Any number of nouns, a hundred or a thousand, without a verb will make no sense. Some verbs are of injunctive nature and some are of the nature of prohibition. Others signify a state of existing facts which neither enjoin nor prohibit any action. This is the view of the learned. The great Sage Panini, the celebrated Sanskrit Grammarian, in his aphorisms on the subject, has laid down that only the second person verb 'asi' (are) should be conjoined with the pronoun 'tvam' (You). Hence, in the Mahavakya, the verb 'asi' should be first connected with the subject 'tvam' to get the first portion of the sentence "tvam-asi' (You are). Thereafter, the word 'tat' must be brought in and conjoined with that portion to make the whole sentence. The meaning of the sentence would therefore be 'You are That'. It cannot be That are You' or 'Brahman are Jiva', for it would be wrong grammar. If the subject of the sentence were to be 'tat signifying Brahman, the rules of grammar have laid down that the proper verb to be used is 'asti' and not 'asi'. In as much as the Mahavakya has the verb 'asi', the subject can only be 'tvam' and not 'tat'.

The Acharya further explains how the Mahavakya gets its accepted meaning. A disciple possessed of the fourfold qualifications approaching the preceptor entreats the latter for initiation into the Supreme Truth. To such a disciple the preceptor first says Tvam asi' (You are), and the disciple understands: 'Aham asmi' (I am). This naturally arouses in him, the question 'Who am I?' When the preceptor finds that the disciple is ready to receive the final initiation, he instructs him: Tat-tvam-asi' (You are That), meaning You are Brahman. This is the proper and logical connection of the words in the Mahavakya.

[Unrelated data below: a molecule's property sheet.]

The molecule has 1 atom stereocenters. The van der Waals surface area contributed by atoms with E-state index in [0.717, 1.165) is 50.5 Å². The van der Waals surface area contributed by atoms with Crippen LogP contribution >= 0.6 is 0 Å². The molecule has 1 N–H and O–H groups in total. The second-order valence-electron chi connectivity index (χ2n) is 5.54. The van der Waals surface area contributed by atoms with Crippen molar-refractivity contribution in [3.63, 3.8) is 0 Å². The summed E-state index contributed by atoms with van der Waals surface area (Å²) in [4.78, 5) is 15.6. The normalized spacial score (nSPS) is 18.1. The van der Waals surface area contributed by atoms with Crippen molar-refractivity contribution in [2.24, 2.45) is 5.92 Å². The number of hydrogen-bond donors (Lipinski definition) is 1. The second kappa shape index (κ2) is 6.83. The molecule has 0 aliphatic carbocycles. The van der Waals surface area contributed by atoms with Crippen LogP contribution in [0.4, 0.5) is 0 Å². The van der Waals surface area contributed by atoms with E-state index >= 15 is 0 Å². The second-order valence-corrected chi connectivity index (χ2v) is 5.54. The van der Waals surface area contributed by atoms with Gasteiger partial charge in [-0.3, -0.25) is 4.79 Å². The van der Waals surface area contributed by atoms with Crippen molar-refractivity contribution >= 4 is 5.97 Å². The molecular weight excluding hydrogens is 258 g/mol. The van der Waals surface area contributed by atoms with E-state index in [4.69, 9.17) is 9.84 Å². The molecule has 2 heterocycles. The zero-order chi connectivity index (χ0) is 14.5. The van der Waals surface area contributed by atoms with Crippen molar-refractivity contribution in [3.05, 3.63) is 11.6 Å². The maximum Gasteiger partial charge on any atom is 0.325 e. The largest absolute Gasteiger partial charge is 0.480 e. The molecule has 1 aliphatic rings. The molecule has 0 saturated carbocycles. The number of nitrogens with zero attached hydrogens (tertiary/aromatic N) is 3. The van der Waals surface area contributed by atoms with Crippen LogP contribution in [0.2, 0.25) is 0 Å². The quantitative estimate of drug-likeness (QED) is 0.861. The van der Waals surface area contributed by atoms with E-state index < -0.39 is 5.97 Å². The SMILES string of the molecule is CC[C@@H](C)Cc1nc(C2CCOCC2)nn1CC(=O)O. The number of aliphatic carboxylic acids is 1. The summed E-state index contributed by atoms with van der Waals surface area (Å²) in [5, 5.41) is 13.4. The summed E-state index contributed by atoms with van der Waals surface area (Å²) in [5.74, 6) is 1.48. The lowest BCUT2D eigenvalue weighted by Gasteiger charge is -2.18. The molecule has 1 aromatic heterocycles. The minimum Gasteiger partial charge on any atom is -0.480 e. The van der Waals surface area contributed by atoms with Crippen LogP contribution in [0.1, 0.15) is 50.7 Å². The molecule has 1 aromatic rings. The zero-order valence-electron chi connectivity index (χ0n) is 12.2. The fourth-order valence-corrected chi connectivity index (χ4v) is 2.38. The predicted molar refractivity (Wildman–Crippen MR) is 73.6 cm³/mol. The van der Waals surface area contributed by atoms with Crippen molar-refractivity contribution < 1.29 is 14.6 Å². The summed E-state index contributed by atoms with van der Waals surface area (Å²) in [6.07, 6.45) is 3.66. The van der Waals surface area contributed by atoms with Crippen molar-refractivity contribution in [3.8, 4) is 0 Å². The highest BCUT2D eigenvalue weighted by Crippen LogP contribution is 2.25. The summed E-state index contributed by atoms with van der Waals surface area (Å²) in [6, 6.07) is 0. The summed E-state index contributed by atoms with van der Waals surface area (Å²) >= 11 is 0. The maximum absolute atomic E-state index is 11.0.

Sri Sankarananda Sarasvati in his Atma-Purana says that the two words 'Brahman' and 'Atman' etymologically connote the same meaning, that they are synonyms and that they have 'Brihati' and 'Ati' respectively as their roots. 'Brihati' means great and all-pervasive. 'Ati' means innermost and all-pervasive. All-pervasiveness is common in both the root-words. Transcendence of everything conceivable and inconceivable predominates in the meaning of the root 'Brihati'. That which transcends all must evidently be non-different from the all. This condition can be satisfied only by that which is not limited either by space, time or object. Thus, the word 'Brahman' derives the meaning as That which exists and pervades transcending all limitations. The root-word 'Ati' means that which exists as non-different in all the gross and subtle objects, at all times, in all places. The word 'Atman' derived from this root, therefore, signifies that which remains as one with everything in all the three periods of time and beyond. Thus the idea of that which pervades without being limited by space, time and object, is present in both the words 'Brahman' and 'Atman' and, therefore, they are identical in their connotations. Hence the words 'Tat' and 'Tvam' which signify Brahman and Atman, through their implied meanings also, establish their identity-says the Author of the Atma-Purana.

In the Mahavakya 'Tat-tvam-asi' the word 'tvam' signifies its indicative meaning which is the innermost, immediate Atman, the pure Consciousness freed of all limitations including individuality. This is identified with the indicative meaning of the word 'tat' viz., Brahman, the one, non-dual Consciousness freed of all vestures like mediacy, infinitude, etc. The sentence cannot therefore mean that Brahman has the characteristics of Jivahood.

If the identity of the Jiva and Brahman is an established fact why the Jiva does not experience its real immortal, infinite and blissful nature? The reply is:

विषयाभिमुखानि शरीरभृतः,

स्वरसेन सदा करणानि यतः ।

स्वकमेष न रूपमवैति ततः,

प्रतिबोध्यत एव ततो वचनैः ॥८२

Vishayabhimukhani sarirabhritah

svarasena sada karanani yatah,

Svakam-esha na rupam-avaiti tatah

pratibodhyata eva tato vachanaih.

वचनं च पराचिपुरःसरकं,

बहुवैदिकमत्र तथास्मरणम्।